Do Deeper Sections Increase the Frequency of Detection of Serous Tubal Intraepithelial Carcinoma (STIC) in the “Sectioning and Extensively Examining the FIMbriated End” (SEE-FIM) Protocol?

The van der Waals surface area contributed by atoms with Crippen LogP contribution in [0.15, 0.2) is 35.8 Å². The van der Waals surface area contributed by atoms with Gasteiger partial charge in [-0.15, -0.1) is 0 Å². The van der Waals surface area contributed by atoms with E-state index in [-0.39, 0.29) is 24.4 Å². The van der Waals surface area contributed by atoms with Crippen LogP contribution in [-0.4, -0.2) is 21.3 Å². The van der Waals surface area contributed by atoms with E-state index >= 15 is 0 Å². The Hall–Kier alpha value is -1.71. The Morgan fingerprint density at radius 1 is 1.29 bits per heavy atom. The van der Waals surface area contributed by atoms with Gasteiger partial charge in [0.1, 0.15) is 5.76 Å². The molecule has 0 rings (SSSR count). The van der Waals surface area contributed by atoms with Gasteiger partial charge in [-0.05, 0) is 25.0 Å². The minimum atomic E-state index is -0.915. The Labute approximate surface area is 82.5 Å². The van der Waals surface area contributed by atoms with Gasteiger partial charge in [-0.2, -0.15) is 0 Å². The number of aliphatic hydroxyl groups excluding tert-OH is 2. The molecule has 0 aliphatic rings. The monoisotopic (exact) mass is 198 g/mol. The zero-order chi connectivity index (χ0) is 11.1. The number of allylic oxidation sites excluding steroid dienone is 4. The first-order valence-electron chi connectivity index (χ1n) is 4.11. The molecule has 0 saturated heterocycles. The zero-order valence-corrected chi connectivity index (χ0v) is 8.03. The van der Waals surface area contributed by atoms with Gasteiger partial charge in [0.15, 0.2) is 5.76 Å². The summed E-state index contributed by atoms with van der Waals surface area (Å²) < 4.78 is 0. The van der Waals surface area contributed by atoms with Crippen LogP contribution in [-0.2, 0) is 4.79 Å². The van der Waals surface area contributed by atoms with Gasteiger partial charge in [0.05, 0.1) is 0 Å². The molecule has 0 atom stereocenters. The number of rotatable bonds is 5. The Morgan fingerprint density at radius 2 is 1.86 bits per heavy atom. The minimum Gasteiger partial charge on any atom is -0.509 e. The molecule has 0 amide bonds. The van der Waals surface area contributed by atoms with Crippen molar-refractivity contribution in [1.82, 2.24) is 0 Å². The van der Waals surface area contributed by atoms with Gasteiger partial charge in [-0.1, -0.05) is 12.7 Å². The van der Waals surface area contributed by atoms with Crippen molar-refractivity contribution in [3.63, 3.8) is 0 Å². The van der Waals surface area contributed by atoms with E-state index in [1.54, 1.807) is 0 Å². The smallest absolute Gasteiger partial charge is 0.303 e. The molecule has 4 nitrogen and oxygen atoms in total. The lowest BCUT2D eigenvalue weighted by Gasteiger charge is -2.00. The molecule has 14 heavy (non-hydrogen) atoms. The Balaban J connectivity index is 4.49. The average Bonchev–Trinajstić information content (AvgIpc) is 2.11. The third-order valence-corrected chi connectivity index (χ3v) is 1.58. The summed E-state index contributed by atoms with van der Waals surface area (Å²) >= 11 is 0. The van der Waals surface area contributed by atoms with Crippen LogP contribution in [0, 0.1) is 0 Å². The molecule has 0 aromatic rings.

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Studies have suggested serous tubal intraepithelial carcinoma (STIC) of the fallopian tube to be a putative precursor to ovarian and peritoneal serous carcinoma. It has been recommended that resected fallopian tube specimens should be rigorously examined for STIC, especially in women at high risk of serous carcinoma, such as those with BRCA mutations or with a strong family history. The SEE-FIM protocol allows for the greatest surface area of the tube to be histologically assessed. There have been suggestions that multiple deeper sections should be examined if the initial hematoxylin and eosin (H&E) sections are negative; however, whether this identifies more cases of STIC has not rigorously examined. We examined deeper sections from 56 cases of pelvic carcinoma in which the initial H&E sections of the fallopian tubes were negative for STIC. All initial and deeper sections underwent consensus review by panel of experts in gynecologic pathology. These cases are part of a larger study in which we had examined 300 consecutive bilateral salpingectomies using the SEE-FIM protocol and a single-H&E section per block and had identified 68 cases of pelvic serous carcinoma, of which 12 were associated with STIC. We calculated the sensitivity of a single-H&E section to detect STIC, as compared with examination of multiple deeper sections, and reevaluated the clinicopathologic data of the parent study in light of the additional cases of STIC. In the 56 cases initially negative for STIC, 4 cases of STIC were identified after examination of multiple deeper sections of the fallopian tubes. The single-H&E section SEE-FIM approach therefore detected only 75% (95% confidence interval, 51%-90%) of STIC that was present. Three of these new cases were associated with primary ovarian serous carcinoma and 1 with primary peritoneal serous carcinoma. All 3 new cases associated with ovarian carcinoma were noted in women without neoadjuvant chemotherapy. In considering the data from the parent study, we calculated a statistically significant lower incidence of STIC in women with ovarian serous carcinoma who received neoadjuvant chemotherapy as compared with those who did not (P=0.042). Our study demonstrated that additional cases of STIC can be detected if deeper sections are examined. These additional cases also highlighted a statistically significant difference in the incidence of STIC associated with ovarian serous carcinoma who received neoadjuvant chemotherapy relative to those who did not. Consideration to this should be given in future studies of the prevalence of STIC and to routine examination of salpingectomy specimens from women at high risk for pelvic serous carcinoma.
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